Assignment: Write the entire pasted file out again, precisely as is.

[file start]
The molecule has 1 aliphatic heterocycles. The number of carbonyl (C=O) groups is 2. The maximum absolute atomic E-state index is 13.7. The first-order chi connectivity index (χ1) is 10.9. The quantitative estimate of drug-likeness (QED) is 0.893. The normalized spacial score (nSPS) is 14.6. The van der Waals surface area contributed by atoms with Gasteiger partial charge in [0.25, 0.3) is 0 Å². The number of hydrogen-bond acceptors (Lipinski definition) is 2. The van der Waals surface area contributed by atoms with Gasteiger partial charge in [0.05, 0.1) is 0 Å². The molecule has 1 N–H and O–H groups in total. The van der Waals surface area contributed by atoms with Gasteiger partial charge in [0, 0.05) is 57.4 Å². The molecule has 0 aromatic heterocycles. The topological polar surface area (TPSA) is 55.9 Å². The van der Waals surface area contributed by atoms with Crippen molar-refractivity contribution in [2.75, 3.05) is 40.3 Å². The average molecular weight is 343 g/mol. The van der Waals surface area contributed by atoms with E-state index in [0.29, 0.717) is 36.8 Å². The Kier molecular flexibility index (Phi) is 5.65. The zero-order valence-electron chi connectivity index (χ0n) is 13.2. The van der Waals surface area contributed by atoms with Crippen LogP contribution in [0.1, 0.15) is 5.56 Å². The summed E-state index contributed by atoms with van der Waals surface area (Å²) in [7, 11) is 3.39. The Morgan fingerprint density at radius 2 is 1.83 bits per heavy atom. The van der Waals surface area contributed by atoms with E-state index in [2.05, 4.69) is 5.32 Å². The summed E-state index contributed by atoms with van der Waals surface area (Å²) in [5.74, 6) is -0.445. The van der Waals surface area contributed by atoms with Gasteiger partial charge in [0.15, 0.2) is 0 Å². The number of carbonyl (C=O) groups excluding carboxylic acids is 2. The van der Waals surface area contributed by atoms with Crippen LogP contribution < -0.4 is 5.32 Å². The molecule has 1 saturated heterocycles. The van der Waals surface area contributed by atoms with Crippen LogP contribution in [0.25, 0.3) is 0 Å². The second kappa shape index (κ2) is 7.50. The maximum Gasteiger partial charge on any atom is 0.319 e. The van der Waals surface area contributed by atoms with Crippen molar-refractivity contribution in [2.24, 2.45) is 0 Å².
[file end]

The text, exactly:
The molecule has 1 aliphatic heterocycles. The number of carbonyl (C=O) groups is 2. The maximum absolute atomic E-state index is 13.7. The first-order chi connectivity index (χ1) is 10.9. The quantitative estimate of drug-likeness (QED) is 0.893. The normalized spacial score (nSPS) is 14.6. The van der Waals surface area contributed by atoms with Gasteiger partial charge in [0.25, 0.3) is 0 Å². The number of hydrogen-bond acceptors (Lipinski definition) is 2. The van der Waals surface area contributed by atoms with Gasteiger partial charge in [0.05, 0.1) is 0 Å². The molecule has 1 N–H and O–H groups in total. The van der Waals surface area contributed by atoms with Gasteiger partial charge in [0, 0.05) is 57.4 Å². The molecule has 0 aromatic heterocycles. The topological polar surface area (TPSA) is 55.9 Å². The van der Waals surface area contributed by atoms with Crippen molar-refractivity contribution in [2.75, 3.05) is 40.3 Å². The average molecular weight is 343 g/mol. The van der Waals surface area contributed by atoms with E-state index in [0.29, 0.717) is 36.8 Å². The Kier molecular flexibility index (Phi) is 5.65. The zero-order valence-electron chi connectivity index (χ0n) is 13.2. The van der Waals surface area contributed by atoms with Crippen LogP contribution in [0.1, 0.15) is 5.56 Å². The summed E-state index contributed by atoms with van der Waals surface area (Å²) in [7, 11) is 3.39. The Morgan fingerprint density at radius 2 is 1.83 bits per heavy atom. The van der Waals surface area contributed by atoms with E-state index in [2.05, 4.69) is 5.32 Å². The summed E-state index contributed by atoms with van der Waals surface area (Å²) in [5.74, 6) is -0.445. The van der Waals surface area contributed by atoms with Gasteiger partial charge in [0.15, 0.2) is 0 Å². The number of carbonyl (C=O) groups excluding carboxylic acids is 2. The van der Waals surface area contributed by atoms with Crippen LogP contribution < -0.4 is 5.32 Å². The molecule has 1 saturated heterocycles. The van der Waals surface area contributed by atoms with Crippen LogP contribution in [0.25, 0.3) is 0 Å². The second kappa shape index (κ2) is 7.50. The maximum Gasteiger partial charge on any atom is 0.319 e. The van der Waals surface area contributed by atoms with Crippen molar-refractivity contribution in [2.24, 2.45) is 0 Å².